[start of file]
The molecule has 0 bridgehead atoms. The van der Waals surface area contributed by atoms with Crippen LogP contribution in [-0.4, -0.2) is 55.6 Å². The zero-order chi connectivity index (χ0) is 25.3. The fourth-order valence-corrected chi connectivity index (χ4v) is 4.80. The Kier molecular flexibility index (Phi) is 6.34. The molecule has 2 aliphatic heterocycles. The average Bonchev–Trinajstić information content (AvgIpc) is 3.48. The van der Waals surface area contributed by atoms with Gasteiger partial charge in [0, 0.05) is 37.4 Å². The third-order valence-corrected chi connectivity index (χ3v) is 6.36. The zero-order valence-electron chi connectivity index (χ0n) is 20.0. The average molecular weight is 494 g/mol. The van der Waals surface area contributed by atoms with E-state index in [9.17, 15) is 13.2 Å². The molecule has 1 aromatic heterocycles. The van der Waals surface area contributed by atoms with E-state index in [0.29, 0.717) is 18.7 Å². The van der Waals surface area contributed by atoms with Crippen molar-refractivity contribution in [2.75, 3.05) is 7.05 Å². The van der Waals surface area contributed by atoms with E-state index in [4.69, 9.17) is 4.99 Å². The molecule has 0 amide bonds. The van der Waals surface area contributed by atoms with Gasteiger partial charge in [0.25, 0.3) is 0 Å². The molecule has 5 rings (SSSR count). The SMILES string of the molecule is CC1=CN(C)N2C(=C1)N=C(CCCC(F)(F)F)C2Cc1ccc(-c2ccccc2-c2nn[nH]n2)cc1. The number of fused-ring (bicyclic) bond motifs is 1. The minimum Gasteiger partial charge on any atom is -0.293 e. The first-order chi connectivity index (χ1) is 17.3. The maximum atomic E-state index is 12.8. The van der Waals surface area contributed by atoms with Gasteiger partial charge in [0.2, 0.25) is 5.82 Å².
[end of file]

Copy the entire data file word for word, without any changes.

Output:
The molecule has 0 bridgehead atoms. The van der Waals surface area contributed by atoms with Crippen LogP contribution in [-0.4, -0.2) is 55.6 Å². The zero-order chi connectivity index (χ0) is 25.3. The fourth-order valence-corrected chi connectivity index (χ4v) is 4.80. The Kier molecular flexibility index (Phi) is 6.34. The molecule has 2 aliphatic heterocycles. The average Bonchev–Trinajstić information content (AvgIpc) is 3.48. The van der Waals surface area contributed by atoms with Gasteiger partial charge in [0, 0.05) is 37.4 Å². The third-order valence-corrected chi connectivity index (χ3v) is 6.36. The zero-order valence-electron chi connectivity index (χ0n) is 20.0. The average molecular weight is 494 g/mol. The van der Waals surface area contributed by atoms with E-state index in [9.17, 15) is 13.2 Å². The molecule has 1 aromatic heterocycles. The van der Waals surface area contributed by atoms with E-state index in [0.29, 0.717) is 18.7 Å². The van der Waals surface area contributed by atoms with Crippen molar-refractivity contribution in [2.75, 3.05) is 7.05 Å². The van der Waals surface area contributed by atoms with E-state index in [4.69, 9.17) is 4.99 Å². The molecule has 0 amide bonds. The van der Waals surface area contributed by atoms with Gasteiger partial charge in [0.25, 0.3) is 0 Å². The molecule has 5 rings (SSSR count). The SMILES string of the molecule is CC1=CN(C)N2C(=C1)N=C(CCCC(F)(F)F)C2Cc1ccc(-c2ccccc2-c2nn[nH]n2)cc1. The number of fused-ring (bicyclic) bond motifs is 1. The minimum Gasteiger partial charge on any atom is -0.293 e. The first-order chi connectivity index (χ1) is 17.3. The maximum atomic E-state index is 12.8. The van der Waals surface area contributed by atoms with Gasteiger partial charge in [0.2, 0.25) is 5.82 Å².